History of Kythera

As told by The Kytherian Association of Australia

The birthplace of goddess Aphrodite

According to Hesiod the sea of Kythera is the birthplace of goddess Aphrodite (Venus). Gaia (the Earth) wanted to punish her husband Uranus (the Sky) for forcing her to keep her children within the bowels of the Earth, so she called on them to help her get rid of their “wild” father. Cronus took a weapon and severed his father’s genital organs, which fell into the sea of Kythera. The foam thus formed travelled by force of wind to the island of Kythera, where Aphrodite came forth.

The island of Kythera is at the crossroads of Mediterranean thoroughfares. It was probably during the Neolithic Period (towards the end of the 5th millennium B.C.) that the first inhabitants arrived in Kythera, as evidenced by the few pottery vases found in the cave of Agia Sophia in Kalamos. Before this, archaeologists believed Kythera’s earliest inhabitants dated back to the 4th millennium B.C., based on discoveries in the cave of Chousti in Diakofti and in the area surrounding Palaiapolis. The number of villages on the island grew significantly during the protohelladic period (3rd millennium). Towards the end of the 3rd millennium B.C. the Minoans extended their domination to Kythera, controlling the area and creating a maritime trading point in Palaiapolis, where there was once a bay (now covered with earth).

Kythera is also one of the strategic sites in the Minoans’ fight against piracy in the Aegean Sea. In Vuono (also called Agios Giorgios) archaeologists found signs of a Minoan “summit sanctuary”, which served three different purposes: it had a religious function, it served as an observatory, and as a “lighthouse” for maritime navigation. In the late 15th century B.C. the Minoan colony followed the decline of Minoan Crete’s metropolitan territories, and it was exactly at that time that the Mycenaeans arrived on the island. As the Mycenaean empire declined the Dorians colonized the island (around the end of the 12th century B.C.); Kythera was then subordinated to the city-state of Argos. The time at which the Phoenicians arrived on the island still remains a mystery; this people had mastered the much sought-after art of extracting a dark red colour from a rare mollusc called “porphyry” (Molinus brandaris). This color is one of the most expensive export commodities. According to Herodotus the creation of Aphrodites’s sanctuary is the work of the Phoenicians, who brought the worship of goddess Astarte in from the East.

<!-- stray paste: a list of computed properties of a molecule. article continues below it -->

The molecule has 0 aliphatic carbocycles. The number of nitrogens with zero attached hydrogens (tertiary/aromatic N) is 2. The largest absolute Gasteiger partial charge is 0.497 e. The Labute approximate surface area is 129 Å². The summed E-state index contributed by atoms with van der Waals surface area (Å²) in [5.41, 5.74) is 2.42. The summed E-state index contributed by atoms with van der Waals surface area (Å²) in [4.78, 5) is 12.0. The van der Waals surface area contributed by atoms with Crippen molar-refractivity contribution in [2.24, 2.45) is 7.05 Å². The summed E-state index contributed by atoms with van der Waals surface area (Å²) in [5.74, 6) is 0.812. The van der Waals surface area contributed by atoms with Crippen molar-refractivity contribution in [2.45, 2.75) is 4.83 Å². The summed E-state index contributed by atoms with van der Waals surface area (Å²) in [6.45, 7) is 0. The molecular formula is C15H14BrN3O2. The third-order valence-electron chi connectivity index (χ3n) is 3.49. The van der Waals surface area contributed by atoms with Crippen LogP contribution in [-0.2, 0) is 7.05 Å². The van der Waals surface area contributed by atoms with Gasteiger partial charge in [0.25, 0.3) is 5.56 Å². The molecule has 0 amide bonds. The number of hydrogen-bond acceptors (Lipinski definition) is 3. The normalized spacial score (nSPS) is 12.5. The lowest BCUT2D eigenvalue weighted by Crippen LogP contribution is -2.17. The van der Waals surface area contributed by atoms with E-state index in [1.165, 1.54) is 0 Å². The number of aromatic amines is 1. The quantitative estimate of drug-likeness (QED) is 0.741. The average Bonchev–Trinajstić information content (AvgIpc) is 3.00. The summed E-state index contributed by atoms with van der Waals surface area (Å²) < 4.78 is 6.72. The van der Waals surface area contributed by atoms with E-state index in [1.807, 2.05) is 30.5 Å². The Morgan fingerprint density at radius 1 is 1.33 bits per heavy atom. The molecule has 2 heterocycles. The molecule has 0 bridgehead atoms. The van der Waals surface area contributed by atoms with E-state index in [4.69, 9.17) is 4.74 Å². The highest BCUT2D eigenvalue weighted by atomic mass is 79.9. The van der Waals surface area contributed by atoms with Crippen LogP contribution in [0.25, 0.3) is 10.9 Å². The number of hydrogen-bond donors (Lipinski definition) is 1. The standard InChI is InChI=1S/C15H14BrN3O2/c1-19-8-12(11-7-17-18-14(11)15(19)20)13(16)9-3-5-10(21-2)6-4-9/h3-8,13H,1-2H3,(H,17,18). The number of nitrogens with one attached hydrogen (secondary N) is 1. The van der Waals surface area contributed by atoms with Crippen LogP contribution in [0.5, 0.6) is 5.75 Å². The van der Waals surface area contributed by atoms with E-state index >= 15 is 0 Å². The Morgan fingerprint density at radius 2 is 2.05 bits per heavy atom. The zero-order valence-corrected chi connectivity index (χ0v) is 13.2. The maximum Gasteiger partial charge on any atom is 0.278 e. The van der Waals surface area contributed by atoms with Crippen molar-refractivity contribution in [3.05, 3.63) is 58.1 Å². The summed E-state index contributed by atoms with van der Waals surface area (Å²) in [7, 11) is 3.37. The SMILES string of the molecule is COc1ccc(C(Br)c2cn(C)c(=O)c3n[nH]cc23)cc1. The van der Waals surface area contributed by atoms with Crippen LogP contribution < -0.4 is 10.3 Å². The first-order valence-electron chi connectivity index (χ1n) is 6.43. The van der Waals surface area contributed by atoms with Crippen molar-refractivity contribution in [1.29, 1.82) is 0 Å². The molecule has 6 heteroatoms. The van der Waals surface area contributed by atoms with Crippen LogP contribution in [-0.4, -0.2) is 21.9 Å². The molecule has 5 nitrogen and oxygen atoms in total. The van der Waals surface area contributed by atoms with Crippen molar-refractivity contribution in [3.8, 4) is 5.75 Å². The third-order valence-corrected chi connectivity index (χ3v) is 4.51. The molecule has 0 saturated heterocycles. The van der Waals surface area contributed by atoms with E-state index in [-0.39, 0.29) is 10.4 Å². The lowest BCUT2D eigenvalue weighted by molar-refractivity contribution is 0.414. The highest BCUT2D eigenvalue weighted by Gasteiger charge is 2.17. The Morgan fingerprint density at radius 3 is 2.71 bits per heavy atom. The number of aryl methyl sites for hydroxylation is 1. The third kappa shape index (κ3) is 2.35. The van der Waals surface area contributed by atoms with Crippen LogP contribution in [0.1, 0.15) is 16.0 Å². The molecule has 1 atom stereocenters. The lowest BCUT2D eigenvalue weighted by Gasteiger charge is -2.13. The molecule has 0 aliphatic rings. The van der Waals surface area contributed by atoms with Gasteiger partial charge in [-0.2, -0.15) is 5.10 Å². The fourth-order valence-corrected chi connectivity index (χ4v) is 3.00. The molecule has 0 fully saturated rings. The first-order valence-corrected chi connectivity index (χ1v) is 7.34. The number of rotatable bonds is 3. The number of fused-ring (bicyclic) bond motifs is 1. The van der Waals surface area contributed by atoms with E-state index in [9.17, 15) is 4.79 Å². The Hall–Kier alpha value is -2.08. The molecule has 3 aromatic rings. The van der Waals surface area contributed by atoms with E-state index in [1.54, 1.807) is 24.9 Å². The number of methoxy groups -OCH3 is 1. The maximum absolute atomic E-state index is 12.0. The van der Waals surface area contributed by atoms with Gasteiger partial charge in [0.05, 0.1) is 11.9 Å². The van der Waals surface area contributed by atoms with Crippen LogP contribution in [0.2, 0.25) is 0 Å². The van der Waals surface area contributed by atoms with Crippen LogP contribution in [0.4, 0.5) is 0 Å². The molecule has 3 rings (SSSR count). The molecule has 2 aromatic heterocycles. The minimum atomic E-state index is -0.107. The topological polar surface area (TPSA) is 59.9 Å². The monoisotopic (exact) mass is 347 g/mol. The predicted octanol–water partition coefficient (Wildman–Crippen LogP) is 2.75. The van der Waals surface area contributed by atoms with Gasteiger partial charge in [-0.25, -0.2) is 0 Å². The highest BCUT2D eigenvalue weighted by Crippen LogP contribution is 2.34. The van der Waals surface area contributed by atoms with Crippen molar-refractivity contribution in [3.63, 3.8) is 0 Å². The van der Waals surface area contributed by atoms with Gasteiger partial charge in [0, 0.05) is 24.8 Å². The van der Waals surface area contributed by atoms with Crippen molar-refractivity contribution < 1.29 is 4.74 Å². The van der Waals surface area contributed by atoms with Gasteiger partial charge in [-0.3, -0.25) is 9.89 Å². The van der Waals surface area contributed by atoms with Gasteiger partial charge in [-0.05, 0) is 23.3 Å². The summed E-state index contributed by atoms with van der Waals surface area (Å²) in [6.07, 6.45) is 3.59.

Saints of Kythera

Panagia Myrtidiotissa: The Virgin Mary of Myrtidiotisa

The Icon of the Most Holy Theotokos “Of the Myrtle Tree” (Myrtidiotisa) is in the monastery church of Myrtides Kythera. It derives its name from the fact that it was found in a myrtle bush in the fourteenth century. At that time, a shepherd was tending his sheep in a deserted valley which was filled with myrtle bushes. On September 24, forty days after the Dormition, the Mother of God appeared to him and told him to seek her icon which had been brought to that place many years before.

The shepherd fell to the ground in amazement, praying to the Theotokos. As soon as he got up and turned around, he saw the icon in the branches of a myrtle bush. Weeping for joy, he brought the icon home and told his friends and relatives about how he had found it.

When he awoke the next morning, the shepherd found the icon missing, and thought that perhaps someone had stolen it during the night. With a heavy heart, he led his sheep back to the spot where he had found the icon. To his amazement, he saw the icon once again in the branches of the myrtle bush. Glorifying God, the man took the icon home with him once more. The next morning, it had disappeared just as it had before. When this happened a third time, the shepherd realized that the Mother of God wanted her icon to remain where it had first appeared.

A small church was built to house the icon, and was called “Of the Myrtle Tree,” after the icon. The building was replaced and enlarged over the years, and many miracles took place there.